How to build 2D glasses
It’s the week-end, which is the perfect time for a slightly off-topic post. It’s still engineering of sorts though in that it provides what I think is an original and cheap solution to a real problem.
3D movies are all the rage recently. But they are not comfortable for everyone. A friend of mine recently went with her family to see Avatar in 3D and instead of enjoying this rather good movie experience, she had to leave the theater after 20 minutes, suffering from a terrible headache. Of course, removing the glasses is not a solution because you then see both of the images –the ones destined for your left and right eyes– at the same time, blurring most of the screen.
Before I explain my solution to this problem, let me explain how modern 3D movies work.
Most 3D viewing technologies rely on providing a different image to the right and left eye. They are not reproducing an actual 3D structure like holography does. Rather, they feed later into the series of events that end up with perceived volumes. It works fine for movies, but you will never be able to walk into or around a scene with any of these techniques. Holodeck they are not.
The problem is to project both images on the same screen but still allow goggles to separate them. Several approaches exist, the most simple being the infamous red and blue glasses that use the plasticity of the brain when perceiving colors. Another interesting approach is to re-use retinal persistence not just to make what is a series of static images look like something that moves, but to multiplex two versions of the same movie into one. In other words, slice time, alternate left and right images and synchronize that with shutters on each eye. This has the advantage that it can work without special screens or projectors, only special glasses and a feed into the sync signal of the screen or of its video source.
What is used in movie theaters is quite different though and relies on a subtle quality of light that our eyes are completely blind to. Our visual sensors (a.k.a. eyes) are fantastic devices but are quite limited in a number of ways: they only perceive three color ranges out of the infinitely fine light spectrum, they frequently go out of tune and require correction and surgical intervention, and they do not see polarization at all. That last quality opens a uniquely neat way of creating stereoscopic vision.
Polarization is a quality of all transverse waves (of which light waves are one example and sound waves are not). Transverse waves are the propagation of a displacement that is orthogonal to the direction of propagation. Because we live in a three-dimensional space, that leaves two directions for the wave to wiggle in addition to the propagation direction. A light ray aimed directly at you may vibrate horizontally or vertically, or in a combination of both, but you won’t see the difference because the eye only sees the amplitude and some frequency information, not that directionality. This means that you can have two completely independent signals at any given frequency (which for light means color) simultaneously propagating in the same direction. You can see where this is leading: you can have the left and right images coexist in the same beam. All you need is to separate those images with glasses that see only one direction to create the illusion of volume.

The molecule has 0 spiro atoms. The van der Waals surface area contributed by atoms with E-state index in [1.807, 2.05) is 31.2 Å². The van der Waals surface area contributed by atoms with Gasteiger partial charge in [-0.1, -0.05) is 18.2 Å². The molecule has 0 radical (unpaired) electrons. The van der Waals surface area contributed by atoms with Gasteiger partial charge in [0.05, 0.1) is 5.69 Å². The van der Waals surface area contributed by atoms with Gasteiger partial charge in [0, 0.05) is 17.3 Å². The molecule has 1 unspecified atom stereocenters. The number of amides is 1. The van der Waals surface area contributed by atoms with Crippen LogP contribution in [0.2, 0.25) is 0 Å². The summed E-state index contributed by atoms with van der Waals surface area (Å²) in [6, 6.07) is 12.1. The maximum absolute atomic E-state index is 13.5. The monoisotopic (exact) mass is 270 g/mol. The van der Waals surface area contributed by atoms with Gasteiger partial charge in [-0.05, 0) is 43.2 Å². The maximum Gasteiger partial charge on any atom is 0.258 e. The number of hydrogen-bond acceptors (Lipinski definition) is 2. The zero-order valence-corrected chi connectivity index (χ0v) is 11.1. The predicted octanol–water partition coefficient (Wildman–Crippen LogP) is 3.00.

Early polarized movies were using the linear polarization that I just described in a technique that is older than you may realize. For example, when I was a kid, I saw Hitchcock’s Dial M for Murder in 3D using linearly polarized glasses.
Modern 3D movies use a variation of polarization called circular polarization where light is split not in horizontal and vertical components but in clockwise and counter-clockwise rotating components. This has the advantage of better maintaining the illusion when you rotate your head. It’s not perfect because the images are still shot with a horizontal offset but it definitely helps.
In both cases, the left and right images travel on the two polarized components of light and they are split by the glasses before they reach the eye. As you can see, it’s a good thing for all this to work that we only have two eyes…
So what do we do for my poor friend who can’t watch those movies for any prolonged period of time? Well, that’s fairly easy, we suppress the 3D effect by feeding her only one of the two images. We do that by building her a pair of 2D glasses that filter out and send the same image to both eyes.
To build that pair of glasses, I bought two pairs of circularly polarized glasses from e-Bay (they are quite easy to find and go for a dollar or two) and broke them open to extract a left filter out of the first pair and a right filter out of the second pair. I then exchanged these filters and glued the frames back together. The result is two pairs of glasses, one of which will see only the right image, the other seeing the left image. In effect, my friend can now enjoy the same movie as the rest of her family in the same theater, except that to her and to her only it just looks like a plain old 2D movie. It’s just as comfortable as seeing the movie in a regular movie theater except for the weight of the glasses. No movement of the head affects the experience.
A small note on polarized sunglasses and why they wouldn’t work here. First, wearing sunglasses in a movie theater would further obscure even David Lynch’s Inland Empire. More importantly, polarized sunglasses use linear polarization because they are designed to eliminate specular reflection from the sun off water or ice and to eliminate part of the sunlight scattered by the atmosphere, both of which are linearly polarized.
The RealD Cinema technology:
Note: feel free to build your own 2D glasses for your own personal use, but please contact me for any bigger-scale use of the idea.